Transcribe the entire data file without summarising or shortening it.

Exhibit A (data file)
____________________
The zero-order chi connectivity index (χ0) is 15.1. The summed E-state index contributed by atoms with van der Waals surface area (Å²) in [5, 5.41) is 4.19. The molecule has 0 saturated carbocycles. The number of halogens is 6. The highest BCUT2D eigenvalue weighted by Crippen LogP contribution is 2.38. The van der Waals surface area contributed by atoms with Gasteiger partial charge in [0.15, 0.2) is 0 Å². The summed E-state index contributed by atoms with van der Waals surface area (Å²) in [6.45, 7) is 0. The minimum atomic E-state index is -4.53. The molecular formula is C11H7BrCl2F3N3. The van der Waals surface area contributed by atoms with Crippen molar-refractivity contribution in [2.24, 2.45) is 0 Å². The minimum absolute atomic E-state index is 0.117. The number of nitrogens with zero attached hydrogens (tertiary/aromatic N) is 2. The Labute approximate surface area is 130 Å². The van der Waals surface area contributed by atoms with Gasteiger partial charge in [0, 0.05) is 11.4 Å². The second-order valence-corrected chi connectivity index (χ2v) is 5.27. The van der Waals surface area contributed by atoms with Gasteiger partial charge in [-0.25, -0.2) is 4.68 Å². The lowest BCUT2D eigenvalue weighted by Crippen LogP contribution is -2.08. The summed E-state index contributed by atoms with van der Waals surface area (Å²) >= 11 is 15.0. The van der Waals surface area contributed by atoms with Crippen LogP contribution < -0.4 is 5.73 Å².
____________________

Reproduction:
The zero-order chi connectivity index (χ0) is 15.1. The summed E-state index contributed by atoms with van der Waals surface area (Å²) in [5, 5.41) is 4.19. The molecule has 0 saturated carbocycles. The number of halogens is 6. The highest BCUT2D eigenvalue weighted by Crippen LogP contribution is 2.38. The van der Waals surface area contributed by atoms with Gasteiger partial charge in [0.15, 0.2) is 0 Å². The summed E-state index contributed by atoms with van der Waals surface area (Å²) in [6.45, 7) is 0. The minimum atomic E-state index is -4.53. The molecular formula is C11H7BrCl2F3N3. The van der Waals surface area contributed by atoms with Crippen molar-refractivity contribution in [2.24, 2.45) is 0 Å². The minimum absolute atomic E-state index is 0.117. The number of nitrogens with zero attached hydrogens (tertiary/aromatic N) is 2. The Labute approximate surface area is 130 Å². The van der Waals surface area contributed by atoms with Gasteiger partial charge in [0, 0.05) is 11.4 Å². The second-order valence-corrected chi connectivity index (χ2v) is 5.27. The van der Waals surface area contributed by atoms with Gasteiger partial charge in [-0.25, -0.2) is 4.68 Å². The lowest BCUT2D eigenvalue weighted by Crippen LogP contribution is -2.08. The summed E-state index contributed by atoms with van der Waals surface area (Å²) >= 11 is 15.0. The van der Waals surface area contributed by atoms with Crippen LogP contribution < -0.4 is 5.73 Å².